Montreal could be the setting of where some of the world’s most innovate brain cancer treatment is being developed.
ODS Medical is developing new surgical-guidance tools, like a laser-based probe, to improve accuracy in cancer surgical procedures, but mostly brain cancer. To do it, the startup is able to identify tissues with diffusely infiltrative cancer through sophisticated machine learning algorithms and a set of advanced optical techniques, such as Raman spectroscopy (RS), intrinsic fluorescence spectroscopy (IRS) and diffuse reflectance spectroscopy (DRS).
The enemy of ODS Medical (and anyone with brain cancer), are low-density, invasive cancer cells that are difficult to treat through current treatments.
According to ODS, its treatment can identify cancer cells that have invaded a normal brain with an accuracy of over 90 per cent.
“It allows us to do things we could never do before,” said cofounder Kevin Petrecca, chief of neurosurgery and the head of the brain cancer research group at the Montreal Neurological Institute.
ODS Medical was founded by Petrecca, Frederic Leblond, Ph.D, an associate professor in Engineering Physics at Polytechnique Montreal, Eric Marple a career entrepreneur focusing in fiber optics and Kirk Urmey, a principle for EmVision LLC, a company specializing in medical technologies.
The company’s CEO, Christopher Kent, told MTLinTech that part of the problem with brain cancer is that some cells aren’t limited to the main tumor. Cells can often move very quickly into the surrounding tissue, within centimetres of where the main tumor is. And even Magnetic Resonance Imaging (MRI) is often not sensitive enough to detect these regions of cells.
“Because they’re doing so at a fairly low density, it’s very difficult for any of the physically-based imaging techniques to see them, because there’s no real physical trace that they leave. They’re just cells like any other,” said Kent. “And that’s where the advantage of molecular imaging comes in. We can actually discern the presence of cancerous cells rather than other cells.”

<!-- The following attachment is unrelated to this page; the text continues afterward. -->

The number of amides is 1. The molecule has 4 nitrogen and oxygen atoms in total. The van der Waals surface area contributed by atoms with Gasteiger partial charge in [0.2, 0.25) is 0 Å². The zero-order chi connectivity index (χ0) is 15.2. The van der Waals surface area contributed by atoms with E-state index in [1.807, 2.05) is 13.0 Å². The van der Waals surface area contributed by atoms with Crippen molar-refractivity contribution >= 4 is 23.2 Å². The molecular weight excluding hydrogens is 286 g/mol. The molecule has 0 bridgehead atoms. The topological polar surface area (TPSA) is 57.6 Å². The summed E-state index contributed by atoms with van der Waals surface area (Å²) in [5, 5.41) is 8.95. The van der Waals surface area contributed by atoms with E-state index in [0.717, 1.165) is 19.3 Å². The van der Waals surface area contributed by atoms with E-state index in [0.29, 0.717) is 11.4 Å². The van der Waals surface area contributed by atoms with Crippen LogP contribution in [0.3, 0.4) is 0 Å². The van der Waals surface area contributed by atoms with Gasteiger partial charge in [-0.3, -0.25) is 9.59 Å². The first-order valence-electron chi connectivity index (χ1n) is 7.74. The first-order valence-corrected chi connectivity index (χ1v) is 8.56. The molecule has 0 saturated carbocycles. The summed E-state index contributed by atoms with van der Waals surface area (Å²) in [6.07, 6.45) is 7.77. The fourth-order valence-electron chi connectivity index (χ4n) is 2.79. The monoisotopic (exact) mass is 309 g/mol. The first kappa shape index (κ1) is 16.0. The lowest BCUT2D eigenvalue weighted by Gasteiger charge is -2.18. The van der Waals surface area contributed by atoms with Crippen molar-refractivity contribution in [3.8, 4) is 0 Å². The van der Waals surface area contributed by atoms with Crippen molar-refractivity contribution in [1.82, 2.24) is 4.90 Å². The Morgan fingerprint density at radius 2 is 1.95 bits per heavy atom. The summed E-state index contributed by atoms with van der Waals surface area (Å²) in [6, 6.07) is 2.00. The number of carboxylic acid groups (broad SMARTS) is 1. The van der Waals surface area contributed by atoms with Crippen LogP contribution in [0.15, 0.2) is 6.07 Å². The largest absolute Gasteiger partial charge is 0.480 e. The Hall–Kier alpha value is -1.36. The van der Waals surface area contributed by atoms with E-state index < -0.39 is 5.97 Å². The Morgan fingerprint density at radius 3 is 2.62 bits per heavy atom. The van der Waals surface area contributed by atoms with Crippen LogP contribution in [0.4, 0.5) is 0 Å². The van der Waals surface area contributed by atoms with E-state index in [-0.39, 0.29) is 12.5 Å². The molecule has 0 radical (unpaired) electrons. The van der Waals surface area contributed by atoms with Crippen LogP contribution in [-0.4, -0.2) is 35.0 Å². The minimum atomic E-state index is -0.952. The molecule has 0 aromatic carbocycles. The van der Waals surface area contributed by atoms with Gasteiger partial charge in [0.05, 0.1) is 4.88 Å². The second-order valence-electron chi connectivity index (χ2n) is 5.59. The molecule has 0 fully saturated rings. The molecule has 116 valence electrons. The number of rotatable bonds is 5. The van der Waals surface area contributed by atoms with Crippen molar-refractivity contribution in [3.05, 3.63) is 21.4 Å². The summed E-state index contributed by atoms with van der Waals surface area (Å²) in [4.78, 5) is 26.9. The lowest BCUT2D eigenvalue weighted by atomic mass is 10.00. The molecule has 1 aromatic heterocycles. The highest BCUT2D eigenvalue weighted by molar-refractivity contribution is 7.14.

It’s all of such critical because scientific literature shows that improvement in patients with brain cancer, including life expectancy, is a result of how much of the cancer has been removed.
“Theres a very direct relationship between how much you get out and how well the patients do. Any added benefit that we can bring to that procedure is going to have a big impact on these patients’ lives,” Kent told us.
ODS Medical’s main product -which comprises of both software and hardware- is being used on trial patients of Dr. Petrecca’s. Kent said the trials thus far are backing up ODS’s claims in terms of the precision of measurement it can get in a brain. Now the team needs to show that patients who use ODS will be better off than before.
Because of these upcoming trials, as well as a myriad of federal and international regulations the team must pass, a finished product is likely still a few years away.
Interestingly, while the solution is currently heavily focused on brain cancer, Kent said ODS Medical could use the same technology in other surgical settings, for any solid tumor site.
“Right now we’re looking at applications in prostate cancer and others, or basically anywhere where there’s value in making very precise excisions, sparing surrounding tissue and getting cleaner margins, and we believe theres a real advantage in using our approach.”
Ideally, the company will look to raise around $2 million in seed funding, which they want to use on building the team and focusing on the quality of their work. That, said Kent, will be a recurring challenge for ODS Medical.
“We’re moving from an engineering prototype to a reputable system that can deployed in a clinic, and quality is very much something that we need to build into the fabric of the company.”